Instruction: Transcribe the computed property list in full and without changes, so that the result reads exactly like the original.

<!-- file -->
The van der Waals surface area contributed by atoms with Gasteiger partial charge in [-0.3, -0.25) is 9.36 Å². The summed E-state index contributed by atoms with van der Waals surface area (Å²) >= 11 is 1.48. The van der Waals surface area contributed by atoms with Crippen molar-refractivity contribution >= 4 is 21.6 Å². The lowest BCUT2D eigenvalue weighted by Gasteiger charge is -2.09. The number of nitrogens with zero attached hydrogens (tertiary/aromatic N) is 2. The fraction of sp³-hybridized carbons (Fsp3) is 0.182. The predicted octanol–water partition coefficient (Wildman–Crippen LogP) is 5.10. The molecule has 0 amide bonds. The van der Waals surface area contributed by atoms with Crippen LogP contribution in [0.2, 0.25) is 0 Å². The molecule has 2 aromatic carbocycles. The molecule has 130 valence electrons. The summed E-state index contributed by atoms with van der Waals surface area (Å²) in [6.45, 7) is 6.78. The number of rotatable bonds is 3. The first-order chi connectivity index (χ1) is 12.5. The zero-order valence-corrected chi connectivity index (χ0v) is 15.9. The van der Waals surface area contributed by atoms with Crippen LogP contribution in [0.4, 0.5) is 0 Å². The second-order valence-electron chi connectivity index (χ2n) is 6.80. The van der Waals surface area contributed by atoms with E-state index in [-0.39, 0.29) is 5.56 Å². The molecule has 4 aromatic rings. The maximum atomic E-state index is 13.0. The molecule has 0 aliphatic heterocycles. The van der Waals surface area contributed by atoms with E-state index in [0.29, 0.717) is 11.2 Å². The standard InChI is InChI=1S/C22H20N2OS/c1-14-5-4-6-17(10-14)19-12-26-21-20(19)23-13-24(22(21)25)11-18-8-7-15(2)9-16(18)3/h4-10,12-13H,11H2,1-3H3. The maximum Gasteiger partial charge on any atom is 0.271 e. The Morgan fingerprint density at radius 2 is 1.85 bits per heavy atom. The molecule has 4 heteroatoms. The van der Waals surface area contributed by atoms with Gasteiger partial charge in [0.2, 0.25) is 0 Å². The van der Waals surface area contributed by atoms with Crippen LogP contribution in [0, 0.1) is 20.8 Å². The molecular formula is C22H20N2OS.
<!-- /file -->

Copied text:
The van der Waals surface area contributed by atoms with Gasteiger partial charge in [-0.3, -0.25) is 9.36 Å². The summed E-state index contributed by atoms with van der Waals surface area (Å²) >= 11 is 1.48. The van der Waals surface area contributed by atoms with Crippen molar-refractivity contribution >= 4 is 21.6 Å². The lowest BCUT2D eigenvalue weighted by Gasteiger charge is -2.09. The number of nitrogens with zero attached hydrogens (tertiary/aromatic N) is 2. The fraction of sp³-hybridized carbons (Fsp3) is 0.182. The predicted octanol–water partition coefficient (Wildman–Crippen LogP) is 5.10. The molecule has 0 amide bonds. The van der Waals surface area contributed by atoms with Crippen LogP contribution in [0.2, 0.25) is 0 Å². The molecule has 2 aromatic carbocycles. The molecule has 130 valence electrons. The summed E-state index contributed by atoms with van der Waals surface area (Å²) in [6.45, 7) is 6.78. The number of rotatable bonds is 3. The first-order chi connectivity index (χ1) is 12.5. The zero-order valence-corrected chi connectivity index (χ0v) is 15.9. The van der Waals surface area contributed by atoms with Crippen LogP contribution in [0.4, 0.5) is 0 Å². The second-order valence-electron chi connectivity index (χ2n) is 6.80. The van der Waals surface area contributed by atoms with E-state index in [-0.39, 0.29) is 5.56 Å². The molecule has 4 aromatic rings. The maximum atomic E-state index is 13.0. The molecule has 0 aliphatic heterocycles. The van der Waals surface area contributed by atoms with E-state index in [0.29, 0.717) is 11.2 Å². The standard InChI is InChI=1S/C22H20N2OS/c1-14-5-4-6-17(10-14)19-12-26-21-20(19)23-13-24(22(21)25)11-18-8-7-15(2)9-16(18)3/h4-10,12-13H,11H2,1-3H3. The maximum Gasteiger partial charge on any atom is 0.271 e. The Morgan fingerprint density at radius 2 is 1.85 bits per heavy atom. The molecule has 4 heteroatoms. The van der Waals surface area contributed by atoms with Gasteiger partial charge in [0.2, 0.25) is 0 Å². The van der Waals surface area contributed by atoms with Crippen LogP contribution in [0, 0.1) is 20.8 Å². The molecular formula is C22H20N2OS.